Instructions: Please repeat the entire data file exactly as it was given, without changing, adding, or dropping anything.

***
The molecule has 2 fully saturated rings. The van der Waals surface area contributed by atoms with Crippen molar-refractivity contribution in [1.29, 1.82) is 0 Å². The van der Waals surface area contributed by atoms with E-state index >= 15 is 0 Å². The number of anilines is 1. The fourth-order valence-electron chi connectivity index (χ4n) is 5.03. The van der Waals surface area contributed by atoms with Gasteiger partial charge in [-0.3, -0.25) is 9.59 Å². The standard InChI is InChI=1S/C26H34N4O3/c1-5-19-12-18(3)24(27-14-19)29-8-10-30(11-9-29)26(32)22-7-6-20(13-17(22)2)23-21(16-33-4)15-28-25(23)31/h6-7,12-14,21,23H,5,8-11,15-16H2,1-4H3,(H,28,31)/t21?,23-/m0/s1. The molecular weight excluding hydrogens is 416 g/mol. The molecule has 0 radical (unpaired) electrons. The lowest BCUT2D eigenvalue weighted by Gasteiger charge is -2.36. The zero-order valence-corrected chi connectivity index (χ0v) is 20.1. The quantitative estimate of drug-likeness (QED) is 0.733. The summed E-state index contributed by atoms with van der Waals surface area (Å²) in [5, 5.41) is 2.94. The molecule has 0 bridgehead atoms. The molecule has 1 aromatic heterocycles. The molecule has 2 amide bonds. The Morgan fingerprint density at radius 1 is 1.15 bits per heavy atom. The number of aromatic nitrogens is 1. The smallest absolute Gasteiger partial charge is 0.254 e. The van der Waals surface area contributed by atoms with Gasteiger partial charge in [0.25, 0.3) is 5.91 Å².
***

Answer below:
The molecule has 2 fully saturated rings. The van der Waals surface area contributed by atoms with Crippen molar-refractivity contribution in [1.29, 1.82) is 0 Å². The van der Waals surface area contributed by atoms with E-state index >= 15 is 0 Å². The number of anilines is 1. The fourth-order valence-electron chi connectivity index (χ4n) is 5.03. The van der Waals surface area contributed by atoms with Gasteiger partial charge in [-0.3, -0.25) is 9.59 Å². The standard InChI is InChI=1S/C26H34N4O3/c1-5-19-12-18(3)24(27-14-19)29-8-10-30(11-9-29)26(32)22-7-6-20(13-17(22)2)23-21(16-33-4)15-28-25(23)31/h6-7,12-14,21,23H,5,8-11,15-16H2,1-4H3,(H,28,31)/t21?,23-/m0/s1. The molecular weight excluding hydrogens is 416 g/mol. The molecule has 0 radical (unpaired) electrons. The lowest BCUT2D eigenvalue weighted by Gasteiger charge is -2.36. The zero-order valence-corrected chi connectivity index (χ0v) is 20.1. The quantitative estimate of drug-likeness (QED) is 0.733. The summed E-state index contributed by atoms with van der Waals surface area (Å²) in [5, 5.41) is 2.94. The molecule has 0 bridgehead atoms. The molecule has 1 aromatic heterocycles. The molecule has 2 amide bonds. The Morgan fingerprint density at radius 1 is 1.15 bits per heavy atom. The number of aromatic nitrogens is 1. The smallest absolute Gasteiger partial charge is 0.254 e. The van der Waals surface area contributed by atoms with Gasteiger partial charge in [0.25, 0.3) is 5.91 Å².